A security researcher has identified a rendering flaw that allows for “perfect” phishing emails. From his website:
Mailsploit is a collection of bugs in email clients that allow effective sender spoofing and code injection attacks. The spoofing is not detected by Mail Transfer Agents (MTA) aka email servers, therefore circumventing spoofing protection mechanisms such as DMARC (DKIM/SPF) or spam filters. Mailsploit website
While this is a bit of a problem it’s mostly a problem with the email client (MUA) not the email servers involved.
The short version is that an attacker creates an email address in a domain they own. The address includes a null value encrypted in the local part of the email address. When the email client get a hold of the address it displays the address up to the null value and drops everything after that.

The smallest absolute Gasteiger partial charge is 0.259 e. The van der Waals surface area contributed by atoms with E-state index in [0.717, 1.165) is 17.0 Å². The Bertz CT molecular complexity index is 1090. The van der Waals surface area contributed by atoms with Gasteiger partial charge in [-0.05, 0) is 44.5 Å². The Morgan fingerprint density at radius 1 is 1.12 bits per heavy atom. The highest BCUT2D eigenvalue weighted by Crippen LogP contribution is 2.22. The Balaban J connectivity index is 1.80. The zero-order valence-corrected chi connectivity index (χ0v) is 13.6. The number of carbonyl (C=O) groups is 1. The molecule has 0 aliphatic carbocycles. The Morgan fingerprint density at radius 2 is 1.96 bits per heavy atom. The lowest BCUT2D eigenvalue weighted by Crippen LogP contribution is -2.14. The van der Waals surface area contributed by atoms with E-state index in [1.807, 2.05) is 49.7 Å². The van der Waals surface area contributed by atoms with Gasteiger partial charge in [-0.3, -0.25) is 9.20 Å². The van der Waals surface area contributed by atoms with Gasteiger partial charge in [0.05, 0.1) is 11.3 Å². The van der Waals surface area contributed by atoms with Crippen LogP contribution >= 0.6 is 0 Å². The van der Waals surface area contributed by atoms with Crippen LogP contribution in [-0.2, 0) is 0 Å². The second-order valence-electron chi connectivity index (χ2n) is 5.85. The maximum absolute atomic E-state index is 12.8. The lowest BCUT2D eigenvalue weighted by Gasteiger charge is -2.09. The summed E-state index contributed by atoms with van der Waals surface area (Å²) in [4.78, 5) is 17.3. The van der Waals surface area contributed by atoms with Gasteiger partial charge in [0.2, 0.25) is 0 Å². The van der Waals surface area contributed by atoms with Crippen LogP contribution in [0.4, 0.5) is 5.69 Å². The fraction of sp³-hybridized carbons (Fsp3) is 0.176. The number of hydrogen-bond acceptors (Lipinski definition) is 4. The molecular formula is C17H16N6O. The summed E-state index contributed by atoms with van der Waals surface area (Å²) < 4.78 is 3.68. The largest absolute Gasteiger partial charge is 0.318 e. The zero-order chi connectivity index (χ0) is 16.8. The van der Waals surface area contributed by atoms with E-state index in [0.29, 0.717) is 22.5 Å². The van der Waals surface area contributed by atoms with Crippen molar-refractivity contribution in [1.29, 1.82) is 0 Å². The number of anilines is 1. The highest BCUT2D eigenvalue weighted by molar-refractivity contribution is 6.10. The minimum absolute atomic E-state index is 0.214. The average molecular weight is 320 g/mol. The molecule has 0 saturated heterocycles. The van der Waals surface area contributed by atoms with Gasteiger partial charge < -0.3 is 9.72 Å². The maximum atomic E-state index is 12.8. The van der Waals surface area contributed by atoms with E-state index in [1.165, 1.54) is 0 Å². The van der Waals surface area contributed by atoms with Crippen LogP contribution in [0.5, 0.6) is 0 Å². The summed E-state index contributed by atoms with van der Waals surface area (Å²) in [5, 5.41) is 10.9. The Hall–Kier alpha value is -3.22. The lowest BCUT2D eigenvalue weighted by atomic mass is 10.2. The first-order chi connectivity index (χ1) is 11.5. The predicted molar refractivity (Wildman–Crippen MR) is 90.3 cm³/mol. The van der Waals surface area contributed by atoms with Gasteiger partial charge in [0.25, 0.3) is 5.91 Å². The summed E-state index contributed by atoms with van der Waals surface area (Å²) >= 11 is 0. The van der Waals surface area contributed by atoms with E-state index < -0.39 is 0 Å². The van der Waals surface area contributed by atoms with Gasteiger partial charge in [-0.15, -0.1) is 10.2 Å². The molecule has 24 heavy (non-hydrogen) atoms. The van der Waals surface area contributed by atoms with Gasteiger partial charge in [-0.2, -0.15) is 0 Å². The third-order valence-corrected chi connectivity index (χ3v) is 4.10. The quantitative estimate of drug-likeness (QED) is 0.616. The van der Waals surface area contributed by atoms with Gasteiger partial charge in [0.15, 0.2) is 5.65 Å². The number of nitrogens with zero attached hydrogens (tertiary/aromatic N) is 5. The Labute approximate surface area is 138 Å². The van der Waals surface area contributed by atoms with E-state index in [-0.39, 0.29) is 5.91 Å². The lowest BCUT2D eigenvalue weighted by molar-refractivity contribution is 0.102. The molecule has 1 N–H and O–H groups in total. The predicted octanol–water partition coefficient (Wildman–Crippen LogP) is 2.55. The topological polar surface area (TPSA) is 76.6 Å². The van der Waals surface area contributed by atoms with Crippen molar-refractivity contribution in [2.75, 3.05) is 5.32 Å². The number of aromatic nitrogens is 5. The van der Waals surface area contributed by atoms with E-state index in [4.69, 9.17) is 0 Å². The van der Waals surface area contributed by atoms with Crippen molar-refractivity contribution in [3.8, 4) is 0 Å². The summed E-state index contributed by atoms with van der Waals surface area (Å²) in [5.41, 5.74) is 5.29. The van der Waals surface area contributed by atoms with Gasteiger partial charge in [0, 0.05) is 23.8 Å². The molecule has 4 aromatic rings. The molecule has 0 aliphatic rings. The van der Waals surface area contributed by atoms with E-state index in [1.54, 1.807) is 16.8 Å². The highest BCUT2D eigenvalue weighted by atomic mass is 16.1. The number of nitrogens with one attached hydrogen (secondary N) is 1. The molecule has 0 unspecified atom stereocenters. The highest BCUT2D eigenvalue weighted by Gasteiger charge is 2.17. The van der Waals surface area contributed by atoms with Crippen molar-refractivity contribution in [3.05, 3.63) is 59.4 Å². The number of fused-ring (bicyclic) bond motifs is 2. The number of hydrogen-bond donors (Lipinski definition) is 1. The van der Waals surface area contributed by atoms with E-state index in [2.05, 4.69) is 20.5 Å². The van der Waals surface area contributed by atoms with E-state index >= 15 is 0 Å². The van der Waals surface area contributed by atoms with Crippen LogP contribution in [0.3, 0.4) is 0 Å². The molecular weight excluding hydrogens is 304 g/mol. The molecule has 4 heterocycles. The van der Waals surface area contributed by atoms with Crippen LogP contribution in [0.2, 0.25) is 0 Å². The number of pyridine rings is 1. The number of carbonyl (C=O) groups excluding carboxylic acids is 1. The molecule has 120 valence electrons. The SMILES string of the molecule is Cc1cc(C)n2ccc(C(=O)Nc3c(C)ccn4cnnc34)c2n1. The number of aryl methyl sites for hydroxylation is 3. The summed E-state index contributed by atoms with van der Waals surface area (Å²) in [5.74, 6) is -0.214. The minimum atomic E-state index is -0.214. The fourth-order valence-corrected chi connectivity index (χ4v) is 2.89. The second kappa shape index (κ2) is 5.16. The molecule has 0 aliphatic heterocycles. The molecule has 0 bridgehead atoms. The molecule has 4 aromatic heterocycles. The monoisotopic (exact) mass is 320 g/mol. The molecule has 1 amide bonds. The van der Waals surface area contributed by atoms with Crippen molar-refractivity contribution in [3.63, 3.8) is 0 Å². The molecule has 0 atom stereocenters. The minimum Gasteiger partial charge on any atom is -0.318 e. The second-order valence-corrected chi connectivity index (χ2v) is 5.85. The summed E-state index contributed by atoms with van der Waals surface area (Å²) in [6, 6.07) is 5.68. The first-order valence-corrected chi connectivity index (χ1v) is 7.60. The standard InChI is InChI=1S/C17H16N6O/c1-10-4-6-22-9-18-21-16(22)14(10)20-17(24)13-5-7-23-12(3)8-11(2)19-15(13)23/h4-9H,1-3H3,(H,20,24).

Due to a rendering issue different systems end up displaying simply From: email@example.com.
Mail displayed on clients vulnerable to this exploit will be DMARC authenticated for a domain that is different than the domain displayed to the user.
The big problem here is in the email client and how they display to the user. While this is creative, it’s not that much different than using “POTUS <firstname.lastname@example.org>”. Display names are a problem, but they’re a problem that has to be addressed by individual mail clients. The choice to display only the comment is a problem.
Maybe this exploit will motivate email client maintainers to rethink their decisions on what to display to users. Their current choices and implementations are vulnerable and need to be improved.